A surge in sales to commercial customers combined with falling COVID-related costs drove the nation’s largest auto parts retailer’s results higher, as AutoZone on Tuesday (May 25) reported a 29 percent increase in its domestic same-store sales.
For the three months ended May 8, the Memphis-based owner of 6,600 retail locations in the U.S., Mexico and Brazil said accelerated growth in its commercial business plus a $75 million decline in pandemic related expenses like emergency time off for its 60,000 employees led to an 84 percent increase in adjusted earnings per share.
“While our DIY business was again very strong this quarter, our Commercial business’ 44 percent sales growth stood out as exceptional,” AutoZone Chairman and CEO Bill Rhodes said, noting the company’s plan to strengthen its competitive position in this large, fragmented market.
“We intend to accelerate our company’s historical commercial growth rate as we increase our penetration in this market,” Rhodes said, referring to the array of parts and products it delivers to repair garages, dealers, service stations and public sector accounts.
In total, AutoZone reported $3.7 billion in total revenue for the quarter, marking a $900 million increase from a year ago.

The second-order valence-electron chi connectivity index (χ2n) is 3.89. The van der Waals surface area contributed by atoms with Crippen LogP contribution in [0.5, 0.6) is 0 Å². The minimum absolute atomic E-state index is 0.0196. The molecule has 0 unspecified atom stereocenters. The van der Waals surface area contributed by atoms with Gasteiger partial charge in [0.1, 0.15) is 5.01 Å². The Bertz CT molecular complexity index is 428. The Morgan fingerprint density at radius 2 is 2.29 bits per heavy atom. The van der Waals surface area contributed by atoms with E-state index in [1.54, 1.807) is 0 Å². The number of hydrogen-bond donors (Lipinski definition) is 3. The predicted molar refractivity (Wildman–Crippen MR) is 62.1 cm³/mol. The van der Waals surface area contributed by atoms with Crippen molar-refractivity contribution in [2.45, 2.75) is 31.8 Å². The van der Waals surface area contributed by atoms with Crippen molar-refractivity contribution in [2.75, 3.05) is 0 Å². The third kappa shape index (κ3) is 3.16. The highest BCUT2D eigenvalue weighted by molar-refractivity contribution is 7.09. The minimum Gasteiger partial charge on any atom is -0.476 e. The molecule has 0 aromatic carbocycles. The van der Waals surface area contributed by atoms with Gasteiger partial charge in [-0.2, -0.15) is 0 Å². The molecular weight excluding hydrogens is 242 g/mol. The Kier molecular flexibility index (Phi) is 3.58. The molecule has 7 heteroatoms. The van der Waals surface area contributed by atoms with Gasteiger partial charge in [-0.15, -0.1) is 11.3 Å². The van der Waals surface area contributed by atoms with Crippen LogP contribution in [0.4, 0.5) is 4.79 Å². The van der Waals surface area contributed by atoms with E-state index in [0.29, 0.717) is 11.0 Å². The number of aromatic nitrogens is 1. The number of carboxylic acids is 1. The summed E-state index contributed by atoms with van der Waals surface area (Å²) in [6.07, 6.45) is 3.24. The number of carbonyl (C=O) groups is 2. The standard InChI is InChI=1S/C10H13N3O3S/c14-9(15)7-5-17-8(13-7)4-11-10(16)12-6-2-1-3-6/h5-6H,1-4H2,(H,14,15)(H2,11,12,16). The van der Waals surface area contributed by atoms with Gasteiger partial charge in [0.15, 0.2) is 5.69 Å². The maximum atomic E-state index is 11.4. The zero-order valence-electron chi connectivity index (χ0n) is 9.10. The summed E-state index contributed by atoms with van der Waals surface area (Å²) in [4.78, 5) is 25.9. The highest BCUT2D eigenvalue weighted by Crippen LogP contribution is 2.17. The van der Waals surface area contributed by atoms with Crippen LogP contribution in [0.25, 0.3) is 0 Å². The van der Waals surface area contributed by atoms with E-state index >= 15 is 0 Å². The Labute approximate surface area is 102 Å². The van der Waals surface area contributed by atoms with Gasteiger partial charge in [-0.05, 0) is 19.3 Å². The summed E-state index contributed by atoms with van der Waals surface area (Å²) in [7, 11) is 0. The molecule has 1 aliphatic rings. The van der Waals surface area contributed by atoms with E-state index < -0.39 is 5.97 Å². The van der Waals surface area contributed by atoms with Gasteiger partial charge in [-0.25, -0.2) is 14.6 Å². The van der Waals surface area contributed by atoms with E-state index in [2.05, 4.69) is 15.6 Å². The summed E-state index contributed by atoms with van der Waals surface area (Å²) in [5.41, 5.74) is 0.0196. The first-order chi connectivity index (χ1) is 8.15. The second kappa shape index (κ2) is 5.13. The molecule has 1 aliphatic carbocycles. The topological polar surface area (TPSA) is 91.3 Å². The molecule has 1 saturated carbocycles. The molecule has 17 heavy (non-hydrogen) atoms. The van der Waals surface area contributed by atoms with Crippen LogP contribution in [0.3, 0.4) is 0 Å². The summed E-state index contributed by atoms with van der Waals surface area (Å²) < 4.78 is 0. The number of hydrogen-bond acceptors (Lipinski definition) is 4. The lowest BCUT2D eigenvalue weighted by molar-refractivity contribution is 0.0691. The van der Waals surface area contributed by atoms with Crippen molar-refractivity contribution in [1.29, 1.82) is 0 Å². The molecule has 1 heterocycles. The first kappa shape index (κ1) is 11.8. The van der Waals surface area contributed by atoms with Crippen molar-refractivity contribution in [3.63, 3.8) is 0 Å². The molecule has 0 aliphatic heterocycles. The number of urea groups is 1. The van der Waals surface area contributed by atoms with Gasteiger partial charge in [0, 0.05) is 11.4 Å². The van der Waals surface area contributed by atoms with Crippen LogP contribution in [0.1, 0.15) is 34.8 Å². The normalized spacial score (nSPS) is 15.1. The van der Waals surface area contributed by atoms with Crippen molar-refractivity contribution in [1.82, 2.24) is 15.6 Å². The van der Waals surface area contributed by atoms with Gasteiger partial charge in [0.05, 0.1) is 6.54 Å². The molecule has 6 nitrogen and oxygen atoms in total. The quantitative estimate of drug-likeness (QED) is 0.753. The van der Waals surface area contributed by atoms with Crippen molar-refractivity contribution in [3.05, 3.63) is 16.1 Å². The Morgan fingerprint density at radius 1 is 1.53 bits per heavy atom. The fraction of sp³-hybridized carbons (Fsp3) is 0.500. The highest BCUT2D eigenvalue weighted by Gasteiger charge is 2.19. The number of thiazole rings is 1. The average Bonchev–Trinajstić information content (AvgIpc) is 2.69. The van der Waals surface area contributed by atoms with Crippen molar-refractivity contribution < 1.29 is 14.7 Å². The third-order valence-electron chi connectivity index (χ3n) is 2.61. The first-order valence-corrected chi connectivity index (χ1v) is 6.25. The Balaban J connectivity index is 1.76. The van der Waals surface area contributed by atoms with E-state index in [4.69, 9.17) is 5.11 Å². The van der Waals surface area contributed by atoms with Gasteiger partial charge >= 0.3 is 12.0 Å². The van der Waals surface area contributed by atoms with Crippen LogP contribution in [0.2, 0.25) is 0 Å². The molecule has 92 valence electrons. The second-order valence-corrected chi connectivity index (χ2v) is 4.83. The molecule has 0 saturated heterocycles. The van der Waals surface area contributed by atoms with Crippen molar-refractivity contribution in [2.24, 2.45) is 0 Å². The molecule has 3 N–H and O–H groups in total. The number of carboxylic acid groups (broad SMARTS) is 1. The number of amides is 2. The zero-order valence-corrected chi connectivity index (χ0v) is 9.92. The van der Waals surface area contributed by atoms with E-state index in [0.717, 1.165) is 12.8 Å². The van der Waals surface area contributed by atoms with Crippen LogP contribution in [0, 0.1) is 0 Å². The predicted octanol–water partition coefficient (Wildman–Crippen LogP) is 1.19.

No Letting Up
AutoZone’s growing embrace of commercial customers comes at an interesting time for the industry, with homebound individual consumers driving more as they return to work and get out of the house again — leaving less free time for DIY auto repairs and presumably greater reliance on professional garages to provide services.
At the same time, the auto parts category has become a battleground for mega-retailers Walmart and Amazon who have aggressively moved to grow their sales at both in-store locations and online.
To that point, AutoZone currently operates dual digital platforms for consumers and professionals but the company did not break down specific eCommerce sales metrics for its fiscal third quarter.
“While we understand sales trends will slow, we must work diligently during this [fiscal] fourth quarter to maintain the share gains we have achieved,” Rhodes said. “As always, we cannot take anything for granted, but we remain excited about the ongoing sales opportunities in front of us.”
Shares of AutoZone have risen about 22 percent so far this year leaving the retailer with a market value of more than $32 billion. In addition to its 6,000 U.S. stores which account for 90 percent of its locations, AutoZone also has more than 650 stores in Mexico and about 50 locations in Brazil.
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